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The Rise of the Synths: Ambitious Doc to Feature College, Electric Youth, Com Truise, Many More

Dec. 12 UPDATE: This particular campaign didn’t pan out, but recently the filmmakers were successful in raising $71,000 via Indiegogo. 

Director Ivan Castell has a bone to pick with those who are dismissive of synthwave/retrosynth as some kind of tongue-in-cheek 1980s bullshit.

“At least for me, it’s a reinterpretation of a retro sound that taps into somewhere in your brain and brings back memories from your childhood,” he told Vehlinggo recently. Basically, he’s saying that what these artists are doing isn’t always retro, or always 80s, but they’re using the pastiche and modern production to evoke particular moods. I tend to agree.

Today, Castell and producer Javi Moreno launch the crowdfunding effort for The Rise of the Synths, their in-the-works documentary that will feature many familiar and top-level artists who will help tell the story of synthwave — its humble past, its noble if niche present, and if the chips fall where they may, its future. Along the way, the artists will reinforce the idea that their work is not just some sort of joke.

The project from Spain-based Castell and Moreno has quite the list of artists who’ve potentially pledged their involvement. The list, at times, reads like a Vehlinggo interview roster: College, Electric Youth, Maethelvin, Com Truise, Miami Nights 1984, Kristine, Lazerhawk, Mitch Murder, Power Glove, Futurecop!, OGRE, Dance with the Dead, Night Crawler, Vincenzo Salvia, Stellar Dreams, The Midnight, Jordan F, Betamaxx, 80s Stallone, Dynatron, Darkest, Carpenter Brut, Timecop1983, Waveshaper, and MPM Soundtracks. (You read that right. MPM still exists and even is poised for interviews.) [May 13, 2016 update: GUNSHIP has been added to the roster.]

This week, I did a brief exchange with Castell to discuss Rise. He talks about the difficulties in getting funding for the project from traditional sources, why they’re even bothering with the project at all, and why you should give them money to make it happen, among other things. The interview has been edited for clarity.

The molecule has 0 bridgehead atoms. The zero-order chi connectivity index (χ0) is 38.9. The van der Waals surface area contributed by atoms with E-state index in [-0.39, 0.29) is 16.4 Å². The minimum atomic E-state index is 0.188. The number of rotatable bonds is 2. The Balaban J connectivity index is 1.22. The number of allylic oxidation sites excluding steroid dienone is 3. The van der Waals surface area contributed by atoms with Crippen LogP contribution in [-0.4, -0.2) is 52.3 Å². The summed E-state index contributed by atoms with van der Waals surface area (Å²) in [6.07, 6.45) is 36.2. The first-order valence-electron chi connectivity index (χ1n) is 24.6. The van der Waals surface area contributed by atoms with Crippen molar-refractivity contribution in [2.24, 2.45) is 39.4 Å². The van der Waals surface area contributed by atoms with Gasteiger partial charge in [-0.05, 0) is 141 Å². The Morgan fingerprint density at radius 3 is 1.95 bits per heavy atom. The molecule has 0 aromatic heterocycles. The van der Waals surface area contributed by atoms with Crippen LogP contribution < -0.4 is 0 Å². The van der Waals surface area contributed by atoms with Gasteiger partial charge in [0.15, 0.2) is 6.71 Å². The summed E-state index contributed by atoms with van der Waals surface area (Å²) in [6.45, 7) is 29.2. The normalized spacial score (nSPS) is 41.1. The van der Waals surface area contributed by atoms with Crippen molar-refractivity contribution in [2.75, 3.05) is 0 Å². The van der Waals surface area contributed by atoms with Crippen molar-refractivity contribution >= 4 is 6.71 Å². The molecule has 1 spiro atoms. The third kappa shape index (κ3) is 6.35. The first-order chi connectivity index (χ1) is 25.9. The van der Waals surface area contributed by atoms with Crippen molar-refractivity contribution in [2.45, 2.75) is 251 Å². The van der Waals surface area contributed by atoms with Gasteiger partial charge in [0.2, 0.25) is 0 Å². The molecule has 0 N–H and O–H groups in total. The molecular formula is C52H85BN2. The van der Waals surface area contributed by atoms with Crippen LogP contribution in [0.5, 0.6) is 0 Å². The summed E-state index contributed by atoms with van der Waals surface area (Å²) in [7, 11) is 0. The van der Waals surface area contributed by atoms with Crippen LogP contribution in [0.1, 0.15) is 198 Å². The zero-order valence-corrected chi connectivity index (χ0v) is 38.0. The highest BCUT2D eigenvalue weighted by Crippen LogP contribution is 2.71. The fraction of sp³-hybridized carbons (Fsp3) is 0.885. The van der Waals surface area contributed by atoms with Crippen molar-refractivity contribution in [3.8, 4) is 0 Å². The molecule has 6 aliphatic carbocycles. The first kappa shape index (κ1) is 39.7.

Vehlinggo: What inspired you to make this type of documentary?

Castell: What’s interesting, and what drove me into the idea of a documentary, is that [synthwave] doesn’t really have a history. It’s a grassroots music movement, for real; not something created by the media and labeled as “underground.” No, it’s a really DIY, pure, musical grassroots internet movement created by thousands of producers all over the world.

As I was trying to learn where this all came from, I was kind of shocked that even when Drive was released in 2011 — such an open window to this kind of music — no music critics had showed any real interest in the scene, and where this comes from.

But I saw a path. If you look carefully I think you can clearly draw a line that goes directly to the late 70s, towards the real roots. And that’s the whole idea of the documentary: To discover where this really comes from, where was the seed planted and who did it. But yes, it’s really challenging because there are so many windows and plots you can open and bring to the table, and there’s no real documentation about the movement, so it’s kind of an “oral story.”

One of the main reasons for the lack of media attention is because a lot of people will just label synthwave as “80s stuff,” which it is not, really. At least for me, it’s a reinterpretation of a retro sound that taps into somewhere in your brain and brings back memories from your childhood.